Digital Kitsch Lies To The User & Presumes They’re Stupid

“Look at the new elec­tronic books, par­tic­u­larly those on Apple’s amaz­ing iPad: a book is pre­sented as a repro­duc­tion of the tra­di­tional stack of bound pieces of paper. Going from one page to the next is accom­pa­nied by an ani­ma­tion of it being turned, even with the sound of paper being rus­tled. While you keep thumb­ing pages, how­ever, the stack stays equally thick on either side, turn­ing the metaphor into a lie, into dig­i­tal kitsch. It feels wrong and it is wrong. Metaphors are use­ful because we do not really want to know what goes on in the dig­i­tal maze under the bon­net that the oper­at­ing sys­tem hides. Super­flu­ous visual noise doesn’t make the read­ing any eas­ier, it just pre­sumes that we’re too stu­pid to notice the dif­fer­ence between a stack of glued paper and a battery-driven piece of plas­tic. If peo­ple really wanted to emu­late the whole phys­i­cal expe­ri­ence, why not give us the musty smell of old books, the scent of print­ing ink?”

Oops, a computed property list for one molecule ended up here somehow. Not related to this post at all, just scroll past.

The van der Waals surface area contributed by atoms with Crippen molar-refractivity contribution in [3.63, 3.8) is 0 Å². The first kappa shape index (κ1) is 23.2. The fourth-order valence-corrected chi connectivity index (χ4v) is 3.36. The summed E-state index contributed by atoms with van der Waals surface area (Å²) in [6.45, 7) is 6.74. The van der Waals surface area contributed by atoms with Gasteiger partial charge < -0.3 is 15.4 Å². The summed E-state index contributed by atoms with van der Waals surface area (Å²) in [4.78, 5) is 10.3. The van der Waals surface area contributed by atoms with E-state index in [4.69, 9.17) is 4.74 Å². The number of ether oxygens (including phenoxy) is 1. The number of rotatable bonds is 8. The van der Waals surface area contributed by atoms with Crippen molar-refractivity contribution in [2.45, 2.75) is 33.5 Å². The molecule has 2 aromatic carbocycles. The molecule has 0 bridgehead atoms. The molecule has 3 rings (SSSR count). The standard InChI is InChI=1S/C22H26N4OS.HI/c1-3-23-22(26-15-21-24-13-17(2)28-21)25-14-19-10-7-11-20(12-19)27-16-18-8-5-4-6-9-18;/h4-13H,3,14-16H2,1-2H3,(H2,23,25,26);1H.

Legendary typographer/typophile and design master Erik Spiekermann describes his woes with Apple’s recent trend—particularly with Mac OS X Lion and Mountain Lion—towards skeuomorphic UI and digital kitsch. And he’s right. He’s absolutely right. Read more on his article From Metaphor to Maturity.


2 Comments so far. Comments are closed.
  1. I’m more convinced by this:
    Some examples are plain stupid, but the author still makes a good point.

  2. By the way, remember window shadows? Those are also digital kitch. And they also presume the user is stupid because they do not behave like real-life drop shadows. Here’s how “non-stupid” drop shadows look like:
    But the “stupid” ones are obviously better for usability.

    On a side note, a device that provides the musty smell of old books and the scent of print­ing ink without insane maintenance procedures could be quite popular.